Despite living on Earth’s crust, scientists have little information on how it evolved before 3.5 billion years ago because plate tectonics have destroyed Earth’s oldest rocks. In contrast, achondrites, which are meteorites that can come from the crusts of differentiated asteroids, are typically more than 4.5 billion years old, similar to the age of the solar system. These early crustal rocks have been preserved because their parent bodies did not experience plate tectonics. Therefore, scientists study these achondrites to understand the formation of crusts on early planetary bodies, which in turn can provide insights into how Earth’s earliest crust evolved.
Most asteroidal achondrites studied are basalts, similar to the most common crustal rocks on the Moon and Mars and found as lava flows on Earth. However, in recent years, achondrites of a very different composition, known as andesite, have been discovered. Andesites are rich in silicon, potassium, and sodium compared with the more iron- and magnesium-rich basalts and have led to the suggestion that the earliest planetary crusts were andesitic rather than basaltic. The newest addition to these andesitic achondrites is meteorite Erg Chech 002, found last year in the Sahara and studied by Jean-Alix Barrat of the Université de Brest and colleagues.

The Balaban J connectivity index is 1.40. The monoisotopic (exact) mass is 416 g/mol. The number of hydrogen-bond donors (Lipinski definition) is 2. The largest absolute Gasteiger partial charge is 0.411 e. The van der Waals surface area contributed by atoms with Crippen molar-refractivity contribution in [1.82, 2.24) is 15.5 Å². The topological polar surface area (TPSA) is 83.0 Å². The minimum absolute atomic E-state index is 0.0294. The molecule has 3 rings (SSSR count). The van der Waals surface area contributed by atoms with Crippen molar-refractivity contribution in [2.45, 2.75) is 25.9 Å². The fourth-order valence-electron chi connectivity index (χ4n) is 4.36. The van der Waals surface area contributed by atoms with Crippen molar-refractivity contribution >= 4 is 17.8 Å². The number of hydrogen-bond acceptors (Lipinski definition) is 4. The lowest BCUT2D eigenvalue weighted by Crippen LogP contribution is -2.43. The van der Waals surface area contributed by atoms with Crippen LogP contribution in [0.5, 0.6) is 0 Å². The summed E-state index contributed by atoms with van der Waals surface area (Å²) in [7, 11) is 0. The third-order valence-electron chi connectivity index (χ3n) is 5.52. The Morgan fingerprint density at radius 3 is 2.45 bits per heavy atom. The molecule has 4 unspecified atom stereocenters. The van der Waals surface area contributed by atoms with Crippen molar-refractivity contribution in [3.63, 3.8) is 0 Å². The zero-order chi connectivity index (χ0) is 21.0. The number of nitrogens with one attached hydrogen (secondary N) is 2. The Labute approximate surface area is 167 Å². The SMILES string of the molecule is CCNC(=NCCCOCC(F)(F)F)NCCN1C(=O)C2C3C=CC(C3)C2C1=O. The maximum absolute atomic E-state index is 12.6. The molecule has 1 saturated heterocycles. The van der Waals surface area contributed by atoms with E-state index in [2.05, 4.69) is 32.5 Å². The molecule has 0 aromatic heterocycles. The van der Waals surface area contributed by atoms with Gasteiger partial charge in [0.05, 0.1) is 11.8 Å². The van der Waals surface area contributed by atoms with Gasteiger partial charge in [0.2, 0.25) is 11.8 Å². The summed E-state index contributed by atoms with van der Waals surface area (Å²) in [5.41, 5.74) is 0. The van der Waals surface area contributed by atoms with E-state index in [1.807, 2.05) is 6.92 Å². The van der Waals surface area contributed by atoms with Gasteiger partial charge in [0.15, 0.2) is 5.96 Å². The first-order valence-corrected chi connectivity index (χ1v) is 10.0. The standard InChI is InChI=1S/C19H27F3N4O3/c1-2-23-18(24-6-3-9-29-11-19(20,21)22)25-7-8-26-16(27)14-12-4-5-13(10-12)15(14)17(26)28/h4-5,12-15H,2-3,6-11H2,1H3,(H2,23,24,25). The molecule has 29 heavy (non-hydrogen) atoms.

Barrat and colleagues analyzed Erg Chech 002 using a variety of geochemical techniques and found that its chemical composition is distinct from those of other andesitic achondrites, indicating formation at higher temperatures. Moreover, they determined Erg Chech 002 to be 4.565 billion years old, slightly older than other andesitic achondrites, making it the oldest magmatic rock analyzed to date. They suggest that crustal compositions like that of Erg Chech 002, which do not match any known asteroids, were more common during early planetary formation than previously thought. This implies that a substantial portion of crustal material created during early planetary evolution has been destroyed. READ MORE